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Tips To Prevent Kidney Stones

September 15, 2012


By Urologist Betsy Perez, MD

For many people passing a kidney stone can mean excruciating pain. For others, passing a stone causes slight discomfort and could pass without notice. How can you prevent kidney stones? A diet high in protein and salt and low in water, citrate and calcium (yes, calcium), will put you at a higher risk for kidney stones. The most important factor in preventing kidney stones is staying hydrated. Your urine should be light yellow or clear by the end of the day. If not, you are not hydrated.

There are several types of kidney stones, but the majority of them (70%) are calcium oxalate stones. The key to preventing calcium oxalate stones is drinking plenty of
non-caffeinated fluids, limiting the amount of oxalate acid you eat and being careful about your calcium intake. I recommend the following lifestyle tips:

  • drink at least 6 glasses of water a day.
  • get your calcium from food sources; steer away from calcium supplements. If you must take calcium supplements use calcium citrate.
  • avoid eating foods that have high levels of oxalate acid. This means avoiding or limiting: soft drinks, coffee, beer, spinach, cocoa, and tea.
  • don’t take large doses of vitamin C in supplement form; this can increase oxalic acid in your urine. Limit vitamin C to less than 2 grams per day.
  • reduce your salt intake. Salt has been linked with increased frequency of kidney stones. Most of the salt in our diet isn’t in the salt shaker on the table; it is in the processed food we eat.
  • eat less meat. Animal protein raises the level of calcium in your urine, increasing your chances of developing kidney stones. This means all animal flesh including chicken and fish.

It is estimated that approximately 20% of us will have a kidney stone in our lifetime, and of those who get a stone, half will have another stone. The risk of kidney stones rises dramatically as men enter their 40s and continues to rise into their 70s. For women, the incidence of kidney stones peaks in their 50s.

Improving you chances of never having a kidney stone includes eating a high fiber diet and including foods rich in magnesium, potassium and citrate. Foods rich in magnesium include: kiwi, bananas, strawberries, peas, summer squash and almonds. Potassium rich foods include: bananas, grapes, carrots, cauliflower and asparagus. Lemons, limes and other citrus fruits are great sources of citrate.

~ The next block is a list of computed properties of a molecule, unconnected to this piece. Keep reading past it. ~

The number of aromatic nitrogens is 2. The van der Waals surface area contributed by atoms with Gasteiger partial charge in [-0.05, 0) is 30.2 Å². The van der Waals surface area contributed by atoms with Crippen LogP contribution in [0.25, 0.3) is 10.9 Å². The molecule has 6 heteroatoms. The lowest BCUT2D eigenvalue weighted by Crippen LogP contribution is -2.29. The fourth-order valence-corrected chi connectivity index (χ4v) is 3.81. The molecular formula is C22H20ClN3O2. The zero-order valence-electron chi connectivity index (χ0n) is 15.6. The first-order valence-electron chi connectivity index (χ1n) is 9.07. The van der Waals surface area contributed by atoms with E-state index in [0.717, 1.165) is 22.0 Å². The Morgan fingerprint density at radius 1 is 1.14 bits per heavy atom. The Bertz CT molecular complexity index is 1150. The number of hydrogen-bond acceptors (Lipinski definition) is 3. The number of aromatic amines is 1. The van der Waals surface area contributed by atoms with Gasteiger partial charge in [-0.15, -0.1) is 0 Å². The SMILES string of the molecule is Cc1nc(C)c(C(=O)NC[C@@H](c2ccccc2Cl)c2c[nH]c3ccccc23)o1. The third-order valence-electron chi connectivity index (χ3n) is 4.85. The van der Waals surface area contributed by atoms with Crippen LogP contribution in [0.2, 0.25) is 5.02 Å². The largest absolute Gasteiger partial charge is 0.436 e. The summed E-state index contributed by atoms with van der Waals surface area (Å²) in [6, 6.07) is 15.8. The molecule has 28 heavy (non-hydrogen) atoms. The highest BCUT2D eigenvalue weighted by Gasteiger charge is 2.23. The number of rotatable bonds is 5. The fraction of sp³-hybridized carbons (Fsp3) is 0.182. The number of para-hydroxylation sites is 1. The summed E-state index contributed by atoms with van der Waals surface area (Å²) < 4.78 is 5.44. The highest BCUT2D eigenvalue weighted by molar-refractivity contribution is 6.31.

Another key is to stay hydrated because that allows tiny kidney stones to pass easily. It also prevents crystals in the urine from forming stones. You want to drink six to eight glasses of water a day.

Unfortunately, there are no warning signs associated with a kidney stone. A stone that is too large to pass will cause extreme pain to the back and lower abdomen in the area of the affected kidney. The pain is caused by the stone blocking off the passage of urine in the tube leading from the kidney. The kidney swells and this causes pain kind of like being “kidney punched”. Stones can be very painful, but are not usually dangerous. However, if you have a fever above 100 degrees you need to contact your doctor immediately as it might mean a serious kidney infection.

When a stone fails to pass, treatment involves techniques to break up the stone. Laser treatment provides a quick, low-pain way to break up the stone, allowing smaller particles to easily pass through the body. It is typically performed on an outpatient basis.

If you do experience the pains of a kidney stone seek medical attention.

Dr. Betsy Perez is a Board Certified urologist and has been providing urology care at Copley Hospital since 2001. Urology care includes diagnosing and treating all kinds of urologic conditions that affect men and women. Conditions can include erectile dysfunction, incontinence, kidney stones, kidney and bladder cancers and prostate issues. Copley Hospital provides excellent, compassionate care with access to a variety of medical specialists including cardiology, oncology, sleep medicine and urology on its campus in Morrisville. Visit or call 802-888-8888 for more information